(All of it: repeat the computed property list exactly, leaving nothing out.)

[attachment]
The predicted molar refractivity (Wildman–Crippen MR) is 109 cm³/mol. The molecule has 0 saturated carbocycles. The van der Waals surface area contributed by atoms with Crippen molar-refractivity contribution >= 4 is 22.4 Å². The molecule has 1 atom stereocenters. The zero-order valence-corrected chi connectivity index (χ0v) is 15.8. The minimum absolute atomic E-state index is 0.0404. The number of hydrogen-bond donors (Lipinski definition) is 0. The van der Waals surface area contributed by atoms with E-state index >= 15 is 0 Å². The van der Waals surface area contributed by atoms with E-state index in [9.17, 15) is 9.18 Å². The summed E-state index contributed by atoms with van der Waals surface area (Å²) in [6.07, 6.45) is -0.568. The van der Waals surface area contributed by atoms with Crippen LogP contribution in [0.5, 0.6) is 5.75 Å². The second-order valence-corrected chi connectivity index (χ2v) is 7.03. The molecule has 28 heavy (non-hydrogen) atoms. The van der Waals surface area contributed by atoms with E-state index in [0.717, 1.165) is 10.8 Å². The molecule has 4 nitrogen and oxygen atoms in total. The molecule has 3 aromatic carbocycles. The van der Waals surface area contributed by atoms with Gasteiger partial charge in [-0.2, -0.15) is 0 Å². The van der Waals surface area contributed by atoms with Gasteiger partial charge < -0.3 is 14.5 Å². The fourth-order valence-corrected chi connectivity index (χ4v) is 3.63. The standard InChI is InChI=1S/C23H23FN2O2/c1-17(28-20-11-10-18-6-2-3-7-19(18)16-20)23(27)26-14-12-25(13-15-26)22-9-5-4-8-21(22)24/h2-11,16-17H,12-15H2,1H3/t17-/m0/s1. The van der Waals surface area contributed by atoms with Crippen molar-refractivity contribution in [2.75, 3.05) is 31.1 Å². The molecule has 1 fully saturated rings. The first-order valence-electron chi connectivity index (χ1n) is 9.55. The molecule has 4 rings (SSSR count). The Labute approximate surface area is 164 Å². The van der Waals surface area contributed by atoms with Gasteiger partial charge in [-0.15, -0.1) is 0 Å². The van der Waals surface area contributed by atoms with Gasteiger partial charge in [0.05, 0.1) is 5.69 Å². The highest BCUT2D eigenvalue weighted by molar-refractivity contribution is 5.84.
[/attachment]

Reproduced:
The predicted molar refractivity (Wildman–Crippen MR) is 109 cm³/mol. The molecule has 0 saturated carbocycles. The van der Waals surface area contributed by atoms with Crippen molar-refractivity contribution >= 4 is 22.4 Å². The molecule has 1 atom stereocenters. The zero-order valence-corrected chi connectivity index (χ0v) is 15.8. The minimum absolute atomic E-state index is 0.0404. The number of hydrogen-bond donors (Lipinski definition) is 0. The van der Waals surface area contributed by atoms with E-state index >= 15 is 0 Å². The van der Waals surface area contributed by atoms with E-state index in [9.17, 15) is 9.18 Å². The summed E-state index contributed by atoms with van der Waals surface area (Å²) in [6.07, 6.45) is -0.568. The van der Waals surface area contributed by atoms with Crippen LogP contribution in [0.5, 0.6) is 5.75 Å². The second-order valence-corrected chi connectivity index (χ2v) is 7.03. The molecule has 28 heavy (non-hydrogen) atoms. The van der Waals surface area contributed by atoms with E-state index in [0.717, 1.165) is 10.8 Å². The molecule has 4 nitrogen and oxygen atoms in total. The molecule has 3 aromatic carbocycles. The van der Waals surface area contributed by atoms with Gasteiger partial charge in [-0.2, -0.15) is 0 Å². The van der Waals surface area contributed by atoms with Gasteiger partial charge < -0.3 is 14.5 Å². The fourth-order valence-corrected chi connectivity index (χ4v) is 3.63. The standard InChI is InChI=1S/C23H23FN2O2/c1-17(28-20-11-10-18-6-2-3-7-19(18)16-20)23(27)26-14-12-25(13-15-26)22-9-5-4-8-21(22)24/h2-11,16-17H,12-15H2,1H3/t17-/m0/s1. The van der Waals surface area contributed by atoms with Crippen molar-refractivity contribution in [2.75, 3.05) is 31.1 Å². The molecule has 1 fully saturated rings. The first-order valence-electron chi connectivity index (χ1n) is 9.55. The molecule has 4 rings (SSSR count). The Labute approximate surface area is 164 Å². The van der Waals surface area contributed by atoms with Gasteiger partial charge in [-0.15, -0.1) is 0 Å². The van der Waals surface area contributed by atoms with Gasteiger partial charge in [0.05, 0.1) is 5.69 Å². The highest BCUT2D eigenvalue weighted by molar-refractivity contribution is 5.84.